The IMF Proposes A 10% Supertax On All Eurozone Household Savings
This is a story that should raise an eyebrow or two on every single face in Europe, and beyond. I saw the first bits of it on a Belgian site named Express.be, whose writers in turn had stumbled upon an article in French newspaper Le Figaro, whose writer Jean-Pierre Robin had leafed through a brand new IMF report (yes, there are certain linguistic advantages in being Dutch, Canadian AND Québecois). In the report, the IMF talks about a proposal to tax everybody’s savings, in the Eurozone. Looks like they just need to figure out by how much.The IMF, I’m following Mr. Robin here, addresses the issue of the sustainability of the debt levels of developed nations, Europe, US, Japan, which today are on average 110% of GDP, or 35% more than in 2007. Such debt levels are unprecedented, other than right after the world wars. So, the Fund reasons, it’s time for radical solutions.The IMF refers to a few studies, like one from 1990 by Barry Eichengreen on historical precedents, one from April 2013 by Saxo Bank chief economist Steen Jakobsen, who saw a 10% general asset tax as needed to repair government debt levels, and one by German economist Stefan Bach, who concluded that if all Germans owning more than €250,000, representing €2.95 trillion in wealth, were “supertaxed” on their assets at a 3.4% rate, the government could collect €100 billion, or 4% of GDP.French investor site monfinancier.com talks about people close to the Elysée government discussing how a 17% supertax on all French savings over €100,000 would clear all government debt. The site is not the only voice to mention that raising “normal” taxes on either individuals or corporations is no longer viable, since it would risk plunging various economies into recession or depression.Here’s what the October 2013 IMF report, entitled Fiscal Monitor : Taxing Times, literally says on the topic, in the chapter called:Taxing Our Way Out Of – Or Into? – Trouble
The sharp deterioration of the public finances in many countries has revived interest in a capital levy, a one-off tax on private wealth, as an exceptional measure to restore debt sustainability. (1) The appeal is that such a tax, if it is implemented before avoidance is possible, and there is a belief that it will never be repeated, does not distort behavior (and may be seen by some as fair).There have been illustrious supporters, including Pigou, Ricardo, Schumpeter, and, until he changed his mind, Keynes. The conditions for success are strong, but also need to be weighed against the risks of the alternatives, which include repudiating public debt or inflating it away (these, in turn, are a particular form of wealth tax on bondholders that also falls on non-residents).It should probably be obvious that there is one key sentence here, one which explains why the IMF is seriously considering the capital levy (supertax) option, even if it’s presented as hypothetical:The appeal is that such a tax, if it is implemented before avoidance is possible, and there is a belief that it will never be repeated, does not distort behavior (and may be seen by some as fair).It all hangs on the IMF’s notion – or hope – that it can be implemented by stealth, before people have the chance to put their money somewhere else (and let’s assume they’re not thinking of digging in backyards, and leave tax havens alone for now). Also, that after the initial blow, people will accept the tax because they are confident it’s a one-time only thing. And finally, that a sense of justice will prevail among a population, a substantial part of whom will have little, if anything, left to tax.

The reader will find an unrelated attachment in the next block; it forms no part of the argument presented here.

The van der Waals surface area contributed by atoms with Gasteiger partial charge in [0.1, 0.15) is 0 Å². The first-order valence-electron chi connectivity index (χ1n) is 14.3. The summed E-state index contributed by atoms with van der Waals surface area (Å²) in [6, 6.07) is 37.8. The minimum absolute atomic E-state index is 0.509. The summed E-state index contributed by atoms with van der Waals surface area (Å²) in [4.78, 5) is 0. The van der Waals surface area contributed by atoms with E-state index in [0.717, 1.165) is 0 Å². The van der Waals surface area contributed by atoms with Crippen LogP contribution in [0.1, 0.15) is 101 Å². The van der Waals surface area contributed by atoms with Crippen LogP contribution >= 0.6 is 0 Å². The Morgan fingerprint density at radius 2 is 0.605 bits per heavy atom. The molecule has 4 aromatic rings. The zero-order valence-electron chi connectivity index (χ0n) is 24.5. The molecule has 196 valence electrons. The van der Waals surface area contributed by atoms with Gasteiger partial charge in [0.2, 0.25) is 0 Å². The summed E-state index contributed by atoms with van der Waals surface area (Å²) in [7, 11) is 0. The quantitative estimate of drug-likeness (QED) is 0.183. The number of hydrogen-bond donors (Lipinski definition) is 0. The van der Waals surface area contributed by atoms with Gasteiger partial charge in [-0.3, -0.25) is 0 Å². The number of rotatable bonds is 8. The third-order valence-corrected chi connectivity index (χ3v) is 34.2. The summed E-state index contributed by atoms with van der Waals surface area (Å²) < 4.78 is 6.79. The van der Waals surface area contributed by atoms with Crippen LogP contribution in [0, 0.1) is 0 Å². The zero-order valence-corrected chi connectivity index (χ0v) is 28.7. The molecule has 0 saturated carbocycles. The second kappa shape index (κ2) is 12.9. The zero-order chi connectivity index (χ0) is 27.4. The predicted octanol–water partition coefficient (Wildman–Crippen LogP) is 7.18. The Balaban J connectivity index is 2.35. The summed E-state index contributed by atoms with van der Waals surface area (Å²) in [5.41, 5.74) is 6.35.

Will more countries introduce capital controls or asset confiscations in the next few years? Duh, of course. Debt levels are unmanageable, so they have to be lowered. And there are only three ways to do it: deflationary collapse that wipes out the debt through default, inflation that wipes out the debt by destroying the world’s major currencies, or stealing enough private sector wealth to reset the clock. Option one – depression – is political poison so will be avoided at all costs. Option two is being tried and is failing because the deflationary effect of trillions of dollars of bad debt more or less equals the inflationary impact of trillions of dollars of new currency.